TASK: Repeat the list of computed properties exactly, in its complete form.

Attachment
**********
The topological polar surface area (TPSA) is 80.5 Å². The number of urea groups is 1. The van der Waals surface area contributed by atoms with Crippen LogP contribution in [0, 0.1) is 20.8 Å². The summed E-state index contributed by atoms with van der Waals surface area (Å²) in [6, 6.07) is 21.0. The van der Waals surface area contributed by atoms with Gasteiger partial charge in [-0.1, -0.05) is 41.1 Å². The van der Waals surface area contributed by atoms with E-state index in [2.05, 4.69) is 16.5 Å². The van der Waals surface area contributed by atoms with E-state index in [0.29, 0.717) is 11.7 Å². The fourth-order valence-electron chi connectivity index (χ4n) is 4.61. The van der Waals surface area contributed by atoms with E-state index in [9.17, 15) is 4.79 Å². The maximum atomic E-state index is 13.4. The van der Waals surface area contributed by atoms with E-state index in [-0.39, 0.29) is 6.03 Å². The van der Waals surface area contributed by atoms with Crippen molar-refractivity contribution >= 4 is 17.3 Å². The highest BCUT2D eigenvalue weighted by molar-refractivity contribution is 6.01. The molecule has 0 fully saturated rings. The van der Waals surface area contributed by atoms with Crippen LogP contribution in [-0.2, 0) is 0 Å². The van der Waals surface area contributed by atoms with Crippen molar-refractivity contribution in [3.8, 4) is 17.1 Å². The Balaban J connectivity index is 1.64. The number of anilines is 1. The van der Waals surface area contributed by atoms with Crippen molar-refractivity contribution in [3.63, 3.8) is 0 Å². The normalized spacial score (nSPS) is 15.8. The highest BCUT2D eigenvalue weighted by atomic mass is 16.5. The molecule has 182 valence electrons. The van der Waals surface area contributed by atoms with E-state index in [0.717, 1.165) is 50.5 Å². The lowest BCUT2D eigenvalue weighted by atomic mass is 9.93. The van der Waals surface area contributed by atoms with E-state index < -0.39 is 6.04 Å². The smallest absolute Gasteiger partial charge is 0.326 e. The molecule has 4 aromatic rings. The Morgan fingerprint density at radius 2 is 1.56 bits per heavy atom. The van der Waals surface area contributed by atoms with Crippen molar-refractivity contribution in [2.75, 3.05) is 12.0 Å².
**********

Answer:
The topological polar surface area (TPSA) is 80.5 Å². The number of urea groups is 1. The van der Waals surface area contributed by atoms with Crippen LogP contribution in [0, 0.1) is 20.8 Å². The summed E-state index contributed by atoms with van der Waals surface area (Å²) in [6, 6.07) is 21.0. The van der Waals surface area contributed by atoms with Gasteiger partial charge in [-0.1, -0.05) is 41.1 Å². The van der Waals surface area contributed by atoms with E-state index in [2.05, 4.69) is 16.5 Å². The van der Waals surface area contributed by atoms with E-state index in [0.29, 0.717) is 11.7 Å². The fourth-order valence-electron chi connectivity index (χ4n) is 4.61. The van der Waals surface area contributed by atoms with E-state index in [9.17, 15) is 4.79 Å². The maximum atomic E-state index is 13.4. The van der Waals surface area contributed by atoms with E-state index in [-0.39, 0.29) is 6.03 Å². The van der Waals surface area contributed by atoms with Crippen molar-refractivity contribution >= 4 is 17.3 Å². The highest BCUT2D eigenvalue weighted by molar-refractivity contribution is 6.01. The molecule has 0 fully saturated rings. The van der Waals surface area contributed by atoms with Crippen LogP contribution in [-0.2, 0) is 0 Å². The van der Waals surface area contributed by atoms with Crippen molar-refractivity contribution in [3.8, 4) is 17.1 Å². The Balaban J connectivity index is 1.64. The number of anilines is 1. The van der Waals surface area contributed by atoms with Crippen molar-refractivity contribution in [3.63, 3.8) is 0 Å². The normalized spacial score (nSPS) is 15.8. The highest BCUT2D eigenvalue weighted by atomic mass is 16.5. The molecule has 182 valence electrons. The van der Waals surface area contributed by atoms with E-state index in [0.717, 1.165) is 50.5 Å². The lowest BCUT2D eigenvalue weighted by atomic mass is 9.93. The van der Waals surface area contributed by atoms with E-state index < -0.39 is 6.04 Å². The smallest absolute Gasteiger partial charge is 0.326 e. The molecule has 4 aromatic rings. The Morgan fingerprint density at radius 2 is 1.56 bits per heavy atom. The van der Waals surface area contributed by atoms with Crippen molar-refractivity contribution in [2.75, 3.05) is 12.0 Å².